HOW WOULD DRAFTING OFFENSIVE LINE EARLY REALY HELP? There are currently two problems with the Jaguars offense which make everyone look bad. The biggest issue from 2013 was the inability to create short yardage situations. By constantly placing the team in 3rd and long situations; defenses already knew we had to pass. By adding two strong linemen that can start immediately the Jaguars can revitalize the running game which has been its strength for years. Yes, I know fans want more exciting football with high flying passing ESPN shoots. Well, I would argue that fixing the running game will only improve the passing game.
The fans have seen the development of Cecil Shorts and Justin Blackmon; I shall point to the very top of this article (time to pass and time to sack); By drafting two linemen early, they should be able to provide Blaine with an additional 1.36 seconds (to match TB's Josh Freeman) in order to make his decisions. Waiting until later in the draft or relying on undrafted free agents will not produce the level of improvement needed.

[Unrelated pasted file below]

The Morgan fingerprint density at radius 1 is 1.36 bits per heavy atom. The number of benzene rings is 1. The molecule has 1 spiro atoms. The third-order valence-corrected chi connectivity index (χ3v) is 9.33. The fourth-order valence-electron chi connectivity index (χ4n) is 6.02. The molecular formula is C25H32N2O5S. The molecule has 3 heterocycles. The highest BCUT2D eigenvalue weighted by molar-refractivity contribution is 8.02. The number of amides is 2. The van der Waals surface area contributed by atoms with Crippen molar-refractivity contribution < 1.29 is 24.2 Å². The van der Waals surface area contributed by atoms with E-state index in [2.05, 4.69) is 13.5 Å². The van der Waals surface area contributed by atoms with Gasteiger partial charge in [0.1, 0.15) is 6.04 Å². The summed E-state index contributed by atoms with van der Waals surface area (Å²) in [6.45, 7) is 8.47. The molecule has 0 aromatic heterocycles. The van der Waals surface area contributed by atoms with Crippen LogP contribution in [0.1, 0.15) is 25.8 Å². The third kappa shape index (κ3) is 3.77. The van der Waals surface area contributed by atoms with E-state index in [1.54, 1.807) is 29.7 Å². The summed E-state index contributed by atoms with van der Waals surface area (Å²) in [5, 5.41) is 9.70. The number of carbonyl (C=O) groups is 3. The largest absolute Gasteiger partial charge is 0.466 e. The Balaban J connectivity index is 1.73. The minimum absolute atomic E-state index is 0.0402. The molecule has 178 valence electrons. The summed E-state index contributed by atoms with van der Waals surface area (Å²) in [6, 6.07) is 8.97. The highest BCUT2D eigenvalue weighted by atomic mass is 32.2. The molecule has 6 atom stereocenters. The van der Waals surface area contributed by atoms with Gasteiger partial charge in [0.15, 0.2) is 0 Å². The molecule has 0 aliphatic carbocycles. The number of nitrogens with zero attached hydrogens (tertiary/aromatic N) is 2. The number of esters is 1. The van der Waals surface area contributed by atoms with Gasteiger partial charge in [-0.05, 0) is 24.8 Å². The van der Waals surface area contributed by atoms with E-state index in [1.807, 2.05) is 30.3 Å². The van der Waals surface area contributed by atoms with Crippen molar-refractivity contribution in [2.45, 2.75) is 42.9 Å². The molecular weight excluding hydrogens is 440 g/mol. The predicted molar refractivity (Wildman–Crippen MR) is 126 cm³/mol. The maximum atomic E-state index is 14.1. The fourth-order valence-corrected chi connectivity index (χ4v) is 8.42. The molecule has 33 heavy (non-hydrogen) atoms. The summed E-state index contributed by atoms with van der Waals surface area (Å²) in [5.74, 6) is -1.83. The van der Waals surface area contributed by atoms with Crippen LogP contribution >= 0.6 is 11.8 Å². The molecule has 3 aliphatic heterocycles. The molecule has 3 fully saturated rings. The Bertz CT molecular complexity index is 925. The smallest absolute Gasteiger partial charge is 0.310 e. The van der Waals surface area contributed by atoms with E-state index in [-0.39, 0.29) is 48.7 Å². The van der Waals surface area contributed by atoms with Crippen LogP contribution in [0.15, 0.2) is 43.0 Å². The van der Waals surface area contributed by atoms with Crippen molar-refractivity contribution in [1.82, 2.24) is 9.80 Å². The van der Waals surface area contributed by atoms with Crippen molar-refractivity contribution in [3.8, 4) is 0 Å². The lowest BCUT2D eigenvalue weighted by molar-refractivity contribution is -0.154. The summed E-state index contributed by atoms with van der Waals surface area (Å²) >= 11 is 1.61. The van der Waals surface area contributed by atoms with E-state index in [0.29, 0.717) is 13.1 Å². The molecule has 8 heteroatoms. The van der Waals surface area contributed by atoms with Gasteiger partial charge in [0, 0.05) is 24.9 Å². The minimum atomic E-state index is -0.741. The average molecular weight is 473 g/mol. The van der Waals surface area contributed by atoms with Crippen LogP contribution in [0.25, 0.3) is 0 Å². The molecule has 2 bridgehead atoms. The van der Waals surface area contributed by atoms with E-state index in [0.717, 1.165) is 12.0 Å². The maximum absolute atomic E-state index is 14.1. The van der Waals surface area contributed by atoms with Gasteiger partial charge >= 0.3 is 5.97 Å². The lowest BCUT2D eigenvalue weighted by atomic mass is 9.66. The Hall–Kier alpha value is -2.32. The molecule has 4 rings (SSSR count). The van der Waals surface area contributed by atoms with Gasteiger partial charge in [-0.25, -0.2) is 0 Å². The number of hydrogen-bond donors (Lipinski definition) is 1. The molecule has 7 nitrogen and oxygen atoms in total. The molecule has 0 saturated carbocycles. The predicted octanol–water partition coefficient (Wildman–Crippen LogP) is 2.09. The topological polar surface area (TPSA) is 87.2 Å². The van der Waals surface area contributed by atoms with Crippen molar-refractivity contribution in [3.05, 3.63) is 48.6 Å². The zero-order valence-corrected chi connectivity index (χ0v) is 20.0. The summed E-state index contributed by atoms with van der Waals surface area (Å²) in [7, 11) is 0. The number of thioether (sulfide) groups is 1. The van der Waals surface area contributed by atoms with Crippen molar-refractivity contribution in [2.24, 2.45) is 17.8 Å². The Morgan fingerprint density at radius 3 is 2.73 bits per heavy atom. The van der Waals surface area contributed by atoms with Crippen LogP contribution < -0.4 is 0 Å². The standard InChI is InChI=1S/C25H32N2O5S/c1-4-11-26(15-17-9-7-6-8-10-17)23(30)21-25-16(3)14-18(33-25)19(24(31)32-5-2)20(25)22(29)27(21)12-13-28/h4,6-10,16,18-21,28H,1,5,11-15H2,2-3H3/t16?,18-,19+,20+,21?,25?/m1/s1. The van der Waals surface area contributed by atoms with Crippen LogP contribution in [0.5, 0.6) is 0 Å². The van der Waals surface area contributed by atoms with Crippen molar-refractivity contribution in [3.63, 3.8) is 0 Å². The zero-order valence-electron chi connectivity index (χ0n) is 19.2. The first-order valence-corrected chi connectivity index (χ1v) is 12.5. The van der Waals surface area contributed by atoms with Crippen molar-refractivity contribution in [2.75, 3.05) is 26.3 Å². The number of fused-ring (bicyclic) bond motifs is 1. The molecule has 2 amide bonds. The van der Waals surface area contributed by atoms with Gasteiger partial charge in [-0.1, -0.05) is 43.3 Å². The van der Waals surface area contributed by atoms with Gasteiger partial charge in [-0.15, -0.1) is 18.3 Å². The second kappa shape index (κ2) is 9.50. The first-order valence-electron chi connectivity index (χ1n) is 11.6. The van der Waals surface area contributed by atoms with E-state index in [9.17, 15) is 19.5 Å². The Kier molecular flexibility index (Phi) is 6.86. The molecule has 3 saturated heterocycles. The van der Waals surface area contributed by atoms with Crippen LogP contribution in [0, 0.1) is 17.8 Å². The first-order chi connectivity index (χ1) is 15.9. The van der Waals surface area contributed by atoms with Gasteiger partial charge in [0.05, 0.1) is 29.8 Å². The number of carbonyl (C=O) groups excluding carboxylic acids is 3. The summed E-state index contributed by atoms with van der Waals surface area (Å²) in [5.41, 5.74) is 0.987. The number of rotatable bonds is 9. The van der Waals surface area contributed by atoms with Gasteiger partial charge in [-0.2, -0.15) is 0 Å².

JUDGING THE IMPORTANCE OF EACH POSITION
I personally do not agree with this belief; the previous regime also demonstrated that belief and relied on developmental lineman like Will Rackley; undrafted players like Nowack, Estes, Brewster, Pasztor, and Bradfield; or underperformers/journeymen like Britton and Spitz to protect their investments (Gabbert and MJD). I feel safe to say that this philosophy failed and is a contributing factor in what was wrong with this roster.